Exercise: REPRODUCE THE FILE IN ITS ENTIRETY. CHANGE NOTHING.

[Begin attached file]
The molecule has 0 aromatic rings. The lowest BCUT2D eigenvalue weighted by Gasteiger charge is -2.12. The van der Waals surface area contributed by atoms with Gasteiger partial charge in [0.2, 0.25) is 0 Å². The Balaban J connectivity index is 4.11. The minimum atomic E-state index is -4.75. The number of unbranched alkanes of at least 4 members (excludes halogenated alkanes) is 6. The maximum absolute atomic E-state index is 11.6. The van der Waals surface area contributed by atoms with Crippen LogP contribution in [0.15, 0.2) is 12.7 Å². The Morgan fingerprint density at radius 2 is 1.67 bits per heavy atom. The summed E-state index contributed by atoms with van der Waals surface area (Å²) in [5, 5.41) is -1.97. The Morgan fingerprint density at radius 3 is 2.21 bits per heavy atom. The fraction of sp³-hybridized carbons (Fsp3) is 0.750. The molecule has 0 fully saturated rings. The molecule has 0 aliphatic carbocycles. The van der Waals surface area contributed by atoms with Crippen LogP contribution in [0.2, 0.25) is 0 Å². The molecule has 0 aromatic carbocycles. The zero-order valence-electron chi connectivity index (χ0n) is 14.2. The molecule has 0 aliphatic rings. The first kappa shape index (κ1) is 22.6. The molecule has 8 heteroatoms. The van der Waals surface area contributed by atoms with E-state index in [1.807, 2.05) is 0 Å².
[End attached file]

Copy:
The molecule has 0 aromatic rings. The lowest BCUT2D eigenvalue weighted by Gasteiger charge is -2.12. The van der Waals surface area contributed by atoms with Gasteiger partial charge in [0.2, 0.25) is 0 Å². The Balaban J connectivity index is 4.11. The minimum atomic E-state index is -4.75. The number of unbranched alkanes of at least 4 members (excludes halogenated alkanes) is 6. The maximum absolute atomic E-state index is 11.6. The van der Waals surface area contributed by atoms with Crippen LogP contribution in [0.15, 0.2) is 12.7 Å². The Morgan fingerprint density at radius 2 is 1.67 bits per heavy atom. The summed E-state index contributed by atoms with van der Waals surface area (Å²) in [5, 5.41) is -1.97. The Morgan fingerprint density at radius 3 is 2.21 bits per heavy atom. The fraction of sp³-hybridized carbons (Fsp3) is 0.750. The molecule has 0 fully saturated rings. The molecule has 0 aliphatic carbocycles. The van der Waals surface area contributed by atoms with Crippen LogP contribution in [0.2, 0.25) is 0 Å². The molecule has 0 aromatic carbocycles. The zero-order valence-electron chi connectivity index (χ0n) is 14.2. The molecule has 0 aliphatic rings. The first kappa shape index (κ1) is 22.6. The molecule has 8 heteroatoms. The van der Waals surface area contributed by atoms with E-state index in [1.807, 2.05) is 0 Å².